King of the Monsters is an old-school-feeling, globetrotting smashing adventure that prioritizes big time fun over mood and pathos — kinda the opposite of Godzilla of five years ago. Not that that movie wasn’t entertaining, of course. I miss the discipline Edwards showed in building up to that incredible, vertical-panning shot that gave us our first good look at the main star. I miss that raw power of adrenaline. The sequel, however, offers its own excitement. The action is revved up to more crowd-pleasing levels, while the sheer amount of effort poured into the creature design and indeed the fights justifies the price of admission, whether that’s the sound engineers edging Godzilla’s roar closer to the original 1954 sound, or Dougherty urging his visual effects team, led by Guillaume Rocheron, to really imbue the creatures with their innate animal-like behaviors and physical traits — Ghidorah memorable for not just having three heads but those heads each moving independently like cobras waiting to strike.

King Ghidorah, and indeed King of the Monsters overall, makes a fairly strong case for bigger (and more) being better. It left me eagerly awaiting what comes next and in my opinion that’s what a good movie, a good second chapter, should do.

“Count your blessings. Your lines are better than mine.”

Recommendation: If you haven’t seen this movie yet, don’t be a nunce like me and miss the end credits! (Is this movie still even playing theatrically?) 

Rated: PG-13

Running Time: 132 mins.

Quoted: “Goodbye, old friend.” 

All content originally published and the reproduction elsewhere without the expressed written consent of the blog owner is prohibited.

Photo credits: http://www.impawards.com; http://www.imdb.com 

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8 thoughts on “Godzilla: King of the Monsters

    • Yeah I’m really all for these kinds of things man. It still baffles me why these movies gather together such famous casts only to do not much with them. I’m really keen to see Shin Godzilla and see how that compares to these American versions.

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  1. Pingback: Month in Review: July ’19 | Thomas J

  2. Hmmm. I think we’re not on the same page for this one. Doesn’t sound like my thing at all. Glad you got something out of it, I was going to go see it but it disappeared from the cinema close to me pretty damned fast. I wonder if its on the net…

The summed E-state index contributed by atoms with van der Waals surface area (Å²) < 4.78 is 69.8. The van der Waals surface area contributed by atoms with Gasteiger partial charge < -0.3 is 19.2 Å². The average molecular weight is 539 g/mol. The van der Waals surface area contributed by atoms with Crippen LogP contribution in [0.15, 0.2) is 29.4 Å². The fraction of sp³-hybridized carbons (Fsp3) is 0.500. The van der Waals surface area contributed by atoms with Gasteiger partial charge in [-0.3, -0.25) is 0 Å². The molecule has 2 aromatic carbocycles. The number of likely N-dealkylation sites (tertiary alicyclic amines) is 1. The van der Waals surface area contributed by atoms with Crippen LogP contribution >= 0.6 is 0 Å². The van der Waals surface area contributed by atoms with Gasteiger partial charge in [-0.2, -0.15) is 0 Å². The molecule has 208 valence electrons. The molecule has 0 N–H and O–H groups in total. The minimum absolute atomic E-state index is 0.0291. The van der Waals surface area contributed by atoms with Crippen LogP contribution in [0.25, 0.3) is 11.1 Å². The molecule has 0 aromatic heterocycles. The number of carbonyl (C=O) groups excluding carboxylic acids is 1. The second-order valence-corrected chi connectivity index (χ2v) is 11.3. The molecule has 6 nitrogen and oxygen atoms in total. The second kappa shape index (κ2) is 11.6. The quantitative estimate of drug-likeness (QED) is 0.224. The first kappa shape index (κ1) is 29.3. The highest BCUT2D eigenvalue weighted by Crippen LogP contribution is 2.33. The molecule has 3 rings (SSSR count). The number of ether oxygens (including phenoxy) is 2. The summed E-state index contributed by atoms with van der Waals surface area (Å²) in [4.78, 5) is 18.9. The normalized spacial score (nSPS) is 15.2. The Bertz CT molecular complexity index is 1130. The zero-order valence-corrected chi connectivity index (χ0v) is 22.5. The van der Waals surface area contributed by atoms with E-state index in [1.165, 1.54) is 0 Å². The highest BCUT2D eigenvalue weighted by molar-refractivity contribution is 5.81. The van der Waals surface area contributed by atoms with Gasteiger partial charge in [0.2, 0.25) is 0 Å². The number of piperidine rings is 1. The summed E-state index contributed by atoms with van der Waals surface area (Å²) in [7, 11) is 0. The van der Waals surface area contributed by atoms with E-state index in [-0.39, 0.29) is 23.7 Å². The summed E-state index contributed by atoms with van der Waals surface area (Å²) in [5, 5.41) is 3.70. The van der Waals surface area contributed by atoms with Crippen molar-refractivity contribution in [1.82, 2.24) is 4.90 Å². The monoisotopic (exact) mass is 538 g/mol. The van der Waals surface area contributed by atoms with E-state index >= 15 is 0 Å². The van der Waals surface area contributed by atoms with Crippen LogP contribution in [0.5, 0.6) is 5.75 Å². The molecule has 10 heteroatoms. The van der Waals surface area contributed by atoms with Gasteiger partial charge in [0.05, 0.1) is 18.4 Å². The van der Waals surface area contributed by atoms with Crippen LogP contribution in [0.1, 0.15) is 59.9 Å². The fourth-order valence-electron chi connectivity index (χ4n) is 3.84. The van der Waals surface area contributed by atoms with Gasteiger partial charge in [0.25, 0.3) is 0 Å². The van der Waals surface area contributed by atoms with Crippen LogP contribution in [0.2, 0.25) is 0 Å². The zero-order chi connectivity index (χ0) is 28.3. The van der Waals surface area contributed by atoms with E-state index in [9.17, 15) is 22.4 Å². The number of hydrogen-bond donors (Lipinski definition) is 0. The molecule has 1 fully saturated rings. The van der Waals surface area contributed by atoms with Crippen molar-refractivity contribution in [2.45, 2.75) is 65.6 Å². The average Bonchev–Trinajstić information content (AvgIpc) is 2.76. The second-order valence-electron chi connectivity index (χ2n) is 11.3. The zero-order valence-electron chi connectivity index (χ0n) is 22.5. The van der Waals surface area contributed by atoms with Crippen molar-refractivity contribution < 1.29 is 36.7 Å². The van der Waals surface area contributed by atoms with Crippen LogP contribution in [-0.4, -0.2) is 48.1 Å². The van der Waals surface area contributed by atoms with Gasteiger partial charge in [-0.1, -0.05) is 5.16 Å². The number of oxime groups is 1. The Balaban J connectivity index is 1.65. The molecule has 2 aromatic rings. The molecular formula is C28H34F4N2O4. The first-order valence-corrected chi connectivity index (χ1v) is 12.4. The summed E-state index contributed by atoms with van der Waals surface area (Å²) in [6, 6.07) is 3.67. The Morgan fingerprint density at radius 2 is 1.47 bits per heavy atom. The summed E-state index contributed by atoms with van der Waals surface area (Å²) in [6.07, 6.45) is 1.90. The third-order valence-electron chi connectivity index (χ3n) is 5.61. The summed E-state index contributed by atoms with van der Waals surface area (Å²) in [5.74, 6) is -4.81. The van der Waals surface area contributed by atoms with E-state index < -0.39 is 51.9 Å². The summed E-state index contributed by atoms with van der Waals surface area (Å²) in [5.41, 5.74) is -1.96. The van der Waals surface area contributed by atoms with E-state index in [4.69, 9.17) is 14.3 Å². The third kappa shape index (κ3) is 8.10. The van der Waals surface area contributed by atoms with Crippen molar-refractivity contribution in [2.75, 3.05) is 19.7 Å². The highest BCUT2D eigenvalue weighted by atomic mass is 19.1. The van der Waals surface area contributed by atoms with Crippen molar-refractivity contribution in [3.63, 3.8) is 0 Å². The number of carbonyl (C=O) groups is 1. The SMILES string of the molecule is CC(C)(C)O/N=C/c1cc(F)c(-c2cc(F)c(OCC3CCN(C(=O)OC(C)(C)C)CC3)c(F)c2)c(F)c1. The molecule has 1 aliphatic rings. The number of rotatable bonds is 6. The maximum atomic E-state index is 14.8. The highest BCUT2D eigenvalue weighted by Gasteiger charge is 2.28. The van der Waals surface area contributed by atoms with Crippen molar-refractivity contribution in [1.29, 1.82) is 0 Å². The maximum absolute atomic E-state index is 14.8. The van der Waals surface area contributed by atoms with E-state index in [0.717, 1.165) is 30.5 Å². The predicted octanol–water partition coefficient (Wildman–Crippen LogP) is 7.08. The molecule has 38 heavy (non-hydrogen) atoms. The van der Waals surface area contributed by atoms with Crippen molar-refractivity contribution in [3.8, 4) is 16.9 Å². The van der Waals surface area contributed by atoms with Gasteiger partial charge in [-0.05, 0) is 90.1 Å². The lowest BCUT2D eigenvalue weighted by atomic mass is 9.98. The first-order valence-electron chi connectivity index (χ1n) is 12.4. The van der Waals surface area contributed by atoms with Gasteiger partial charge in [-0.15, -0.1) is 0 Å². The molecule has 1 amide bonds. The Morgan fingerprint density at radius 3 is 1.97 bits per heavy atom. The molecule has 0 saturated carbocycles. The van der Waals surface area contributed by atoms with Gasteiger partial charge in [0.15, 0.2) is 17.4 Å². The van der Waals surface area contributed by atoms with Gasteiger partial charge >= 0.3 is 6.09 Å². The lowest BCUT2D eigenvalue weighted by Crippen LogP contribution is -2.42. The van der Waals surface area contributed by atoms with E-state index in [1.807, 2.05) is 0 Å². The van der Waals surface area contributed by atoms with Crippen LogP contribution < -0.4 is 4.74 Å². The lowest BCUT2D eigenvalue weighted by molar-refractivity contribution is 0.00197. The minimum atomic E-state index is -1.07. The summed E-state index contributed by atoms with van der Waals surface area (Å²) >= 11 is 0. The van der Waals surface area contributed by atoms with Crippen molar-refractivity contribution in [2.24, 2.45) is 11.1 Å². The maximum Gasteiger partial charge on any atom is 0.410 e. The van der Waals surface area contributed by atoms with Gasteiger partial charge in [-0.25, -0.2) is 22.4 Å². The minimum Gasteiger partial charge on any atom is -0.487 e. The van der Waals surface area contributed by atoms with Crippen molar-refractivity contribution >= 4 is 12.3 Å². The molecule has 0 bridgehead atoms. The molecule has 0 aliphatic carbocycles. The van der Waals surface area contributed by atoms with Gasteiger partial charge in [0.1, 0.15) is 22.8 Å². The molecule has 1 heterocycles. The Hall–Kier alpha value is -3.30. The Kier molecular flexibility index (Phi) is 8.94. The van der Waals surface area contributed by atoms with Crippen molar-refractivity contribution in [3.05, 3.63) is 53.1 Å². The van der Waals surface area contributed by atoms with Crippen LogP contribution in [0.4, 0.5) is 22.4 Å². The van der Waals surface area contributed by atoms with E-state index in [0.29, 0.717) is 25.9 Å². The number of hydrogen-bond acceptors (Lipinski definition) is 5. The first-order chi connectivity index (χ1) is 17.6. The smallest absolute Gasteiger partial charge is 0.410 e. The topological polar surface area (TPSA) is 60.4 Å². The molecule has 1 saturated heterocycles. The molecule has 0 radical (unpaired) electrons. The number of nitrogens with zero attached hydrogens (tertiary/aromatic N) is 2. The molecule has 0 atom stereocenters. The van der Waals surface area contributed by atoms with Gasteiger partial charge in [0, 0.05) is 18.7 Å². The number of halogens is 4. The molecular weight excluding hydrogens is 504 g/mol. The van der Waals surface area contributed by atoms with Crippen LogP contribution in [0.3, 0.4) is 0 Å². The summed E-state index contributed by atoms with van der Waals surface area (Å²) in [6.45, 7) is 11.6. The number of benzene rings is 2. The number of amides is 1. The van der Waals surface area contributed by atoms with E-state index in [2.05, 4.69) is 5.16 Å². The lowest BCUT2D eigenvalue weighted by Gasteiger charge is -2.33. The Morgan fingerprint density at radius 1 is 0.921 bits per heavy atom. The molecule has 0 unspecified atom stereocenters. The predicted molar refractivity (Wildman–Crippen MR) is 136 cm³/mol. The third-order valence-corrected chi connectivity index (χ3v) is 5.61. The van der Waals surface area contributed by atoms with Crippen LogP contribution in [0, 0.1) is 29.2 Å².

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  3. Well, scores ain’t what they used to be. Back in the 1970s/1980s they were cool and often sounded varied- ST:TMP, Blade Runner, Taxi Driver, The Thing, Conan, Star Wars, TESB, crikey the list is endless. These days? Hardly worth a mention most of the time. Partly why films are worse now. I can’t remember a single notable theme in any Marvel movie for instance, which is frankly deplorable. Imagine if they had John Williams, Jerry Goldsmith, James Horner composing thise scores. There ain’t nothing close to a Superman march or Raiders march or Darth Vader’s theme in any of the Marvel films.

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    • I think there are some grand motifs in the MCU. The 360 degree swooping shot around the team when they first officially “assembled” remains among my favorite moments, and it’s paired with that super triumphant score. But yeah, I couldnt tell you anything that set the Ant Man score apart or those for Thor or Captain Marvel for example. Gone are the days of the instant classic John Williams scores, that much is certain

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  4. Hmm, suddenly this sounds better than I’d heard, and I was really looking forward to this (Kong: Skull Island was great) until some bad reviews turned me off. Looks like it’s on my Blu-ray pre-order list then, as it quickly disappeared from cinemas here, squeezed out by the assembly line of summer blockbusters.

    How was the music by the way? The score was by Bear McCreary, who I’ve been a big fan of since the BSG reboot, and this seems to be his biggest high-profile film project.

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    • If you got along with Skull Island this one’s got you taken care of too. It’s good old fashioned silly fun. Not so campy as it is reverent of the past and in some ways it gets overly serious, like the last film did. But man these things have been so much fun. The creature designs and the overall CGI has really pulled me in — and this time the fight sequences really are given some personality that’s fun to watch.

      Scores are seriously something I need to do a better job of paying attention to. Lol it’s pretty bad. They’re a fundamental part of a movie. I don’t remember this one much at all — so I guess that says something. But then again, for me the score has to really be something special for me to remember. (Things like Blade Runner for example.)